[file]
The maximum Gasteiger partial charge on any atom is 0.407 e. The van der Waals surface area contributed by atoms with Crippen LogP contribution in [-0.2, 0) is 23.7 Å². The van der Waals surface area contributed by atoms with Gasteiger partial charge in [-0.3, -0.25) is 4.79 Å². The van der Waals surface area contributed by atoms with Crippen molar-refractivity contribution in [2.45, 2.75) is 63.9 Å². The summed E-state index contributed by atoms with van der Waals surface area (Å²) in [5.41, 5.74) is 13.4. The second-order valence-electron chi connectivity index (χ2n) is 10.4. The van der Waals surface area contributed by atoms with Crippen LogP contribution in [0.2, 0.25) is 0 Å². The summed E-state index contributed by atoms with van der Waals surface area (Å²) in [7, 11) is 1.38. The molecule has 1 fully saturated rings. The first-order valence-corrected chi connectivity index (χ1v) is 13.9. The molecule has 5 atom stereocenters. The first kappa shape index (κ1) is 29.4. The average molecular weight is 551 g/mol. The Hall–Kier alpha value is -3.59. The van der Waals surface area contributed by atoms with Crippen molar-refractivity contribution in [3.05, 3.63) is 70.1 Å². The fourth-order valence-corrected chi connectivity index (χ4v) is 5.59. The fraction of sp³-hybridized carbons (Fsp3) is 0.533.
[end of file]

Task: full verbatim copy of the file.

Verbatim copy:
The maximum Gasteiger partial charge on any atom is 0.407 e. The van der Waals surface area contributed by atoms with Crippen LogP contribution in [-0.2, 0) is 23.7 Å². The van der Waals surface area contributed by atoms with Gasteiger partial charge in [-0.3, -0.25) is 4.79 Å². The van der Waals surface area contributed by atoms with Crippen molar-refractivity contribution in [2.45, 2.75) is 63.9 Å². The summed E-state index contributed by atoms with van der Waals surface area (Å²) in [5.41, 5.74) is 13.4. The second-order valence-electron chi connectivity index (χ2n) is 10.4. The van der Waals surface area contributed by atoms with Crippen LogP contribution in [0.2, 0.25) is 0 Å². The summed E-state index contributed by atoms with van der Waals surface area (Å²) in [7, 11) is 1.38. The molecule has 1 fully saturated rings. The first-order valence-corrected chi connectivity index (χ1v) is 13.9. The molecule has 5 atom stereocenters. The first kappa shape index (κ1) is 29.4. The average molecular weight is 551 g/mol. The Hall–Kier alpha value is -3.59. The van der Waals surface area contributed by atoms with Crippen molar-refractivity contribution in [3.05, 3.63) is 70.1 Å². The fourth-order valence-corrected chi connectivity index (χ4v) is 5.59. The fraction of sp³-hybridized carbons (Fsp3) is 0.533.